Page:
LUKS options: A recommendation


Every so often I need to set up an encrypted storage drive, be it internal or external. I don't do this enough to actually remember what settings I should use, and so every time I actually have to do it I always go down a rabbithole of recommendations both for and against certain options.

Here's what I found this time.


Due to known vulnerabilities, attacks, or other issues, here are the options you should not use:

  • cipher: aes-cbc (vulnerable to bit-flipped ciphertext modification attacks)
  • cipher: aes-ecb (or any ECB, for that matter)

Consider switching

If you are using the following, consider switching in the near future:

  • hash: sha1 (only 160-bit, vulnerable to length extension attacks)
  • hash: ripemd160 (only 160-bit)
  • pbkdf: argon2i (more vulnerable to TMTO attacks than argon2id)
  • pbkdf: argon2d (more vulnerable to side-channel attacks than argon2id)


  • cipher: aes-xts-plain64
  • hash: any 512-bit hashing function like sha3-512 or whirlpool, because of AES the actual size is 256.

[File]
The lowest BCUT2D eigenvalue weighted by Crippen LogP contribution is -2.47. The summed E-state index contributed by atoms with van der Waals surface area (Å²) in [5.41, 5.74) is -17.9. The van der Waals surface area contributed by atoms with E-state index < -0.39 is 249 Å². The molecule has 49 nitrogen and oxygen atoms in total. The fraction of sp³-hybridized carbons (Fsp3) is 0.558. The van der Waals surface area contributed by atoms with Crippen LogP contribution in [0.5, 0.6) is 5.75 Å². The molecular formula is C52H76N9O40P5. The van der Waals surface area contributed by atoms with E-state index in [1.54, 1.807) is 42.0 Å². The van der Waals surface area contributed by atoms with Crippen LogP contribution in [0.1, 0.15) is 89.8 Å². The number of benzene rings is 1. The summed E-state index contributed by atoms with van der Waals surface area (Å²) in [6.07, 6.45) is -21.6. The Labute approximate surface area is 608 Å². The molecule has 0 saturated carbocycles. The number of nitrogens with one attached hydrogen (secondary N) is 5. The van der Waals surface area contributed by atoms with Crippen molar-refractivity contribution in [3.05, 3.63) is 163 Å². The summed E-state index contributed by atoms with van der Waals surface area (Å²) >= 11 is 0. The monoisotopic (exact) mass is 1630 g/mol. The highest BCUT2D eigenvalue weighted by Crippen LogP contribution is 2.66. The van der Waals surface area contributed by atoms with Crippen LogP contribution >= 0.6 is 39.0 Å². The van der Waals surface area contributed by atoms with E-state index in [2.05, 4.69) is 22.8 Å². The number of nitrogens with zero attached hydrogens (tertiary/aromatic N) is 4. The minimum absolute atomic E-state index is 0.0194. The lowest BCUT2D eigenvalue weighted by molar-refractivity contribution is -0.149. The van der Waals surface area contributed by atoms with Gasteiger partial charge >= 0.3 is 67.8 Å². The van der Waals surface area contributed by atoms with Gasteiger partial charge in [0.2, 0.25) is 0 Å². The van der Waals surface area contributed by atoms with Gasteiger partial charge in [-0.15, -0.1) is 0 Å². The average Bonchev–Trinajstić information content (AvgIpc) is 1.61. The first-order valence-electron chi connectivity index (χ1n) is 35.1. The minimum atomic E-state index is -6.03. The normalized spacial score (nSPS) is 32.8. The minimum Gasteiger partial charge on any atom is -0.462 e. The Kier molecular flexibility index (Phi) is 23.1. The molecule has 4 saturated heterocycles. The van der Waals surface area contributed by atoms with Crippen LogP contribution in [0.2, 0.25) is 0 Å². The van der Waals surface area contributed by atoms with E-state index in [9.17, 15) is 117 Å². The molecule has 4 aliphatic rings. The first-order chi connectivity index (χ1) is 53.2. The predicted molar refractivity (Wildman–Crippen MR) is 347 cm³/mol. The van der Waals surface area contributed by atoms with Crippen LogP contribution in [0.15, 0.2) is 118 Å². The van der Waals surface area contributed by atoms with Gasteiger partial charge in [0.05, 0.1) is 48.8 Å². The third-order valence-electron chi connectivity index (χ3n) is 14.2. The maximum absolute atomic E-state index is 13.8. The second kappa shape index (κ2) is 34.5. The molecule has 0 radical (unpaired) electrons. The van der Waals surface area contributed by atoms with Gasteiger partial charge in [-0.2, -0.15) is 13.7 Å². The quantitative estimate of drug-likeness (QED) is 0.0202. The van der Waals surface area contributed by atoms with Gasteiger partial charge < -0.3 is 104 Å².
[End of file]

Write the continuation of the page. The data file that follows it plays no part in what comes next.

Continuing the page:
• itertime: more is always better, but slower when first opening. Default is 2000.

Type and PBKDF depends on if you need to boot or not. As of 2023, argon2id is still not supported by most bootloaders, which means that you won't be able to boot from that drive. When it comes to type (either luks1 or luks2) the last time I checked luks2 also didn't work for booting but that might be different now. If you don't need to boot use argon2id.

So, we end up with two recommendations.

For drives that need to boot:

# cryptsetup luksFormat \
--cipher aes-xts-plain64 \
--key-size 512 \
--hash whirlpool \
--iter-time 2048 \
--type luks1 \
--use-random \

Note: when type is luks1 PBKDF2 is used by default, luks1 doesn't support anthing else.

For drives that don't need to boot:

# cryptsetup luksFormat \
--cipher aes-xts-plain64 \
--key-size 512 \
--hash whirlpool \
--iter-time 4096 \
--type luks2 \
--pbkdf argon2id \
--use-random \

Here, I've chosen whirlpool because it has fewer iterations per second. If you want SHA-512 instead I'd say at least use sha3-512.

--use-random is equivalent to --use-urandom now that the /dev/random blocking pool has been removed.

Feel free to up the iter-time if you'd like to wait longer (it's in milliseconds). I would avoid decreasing it, however.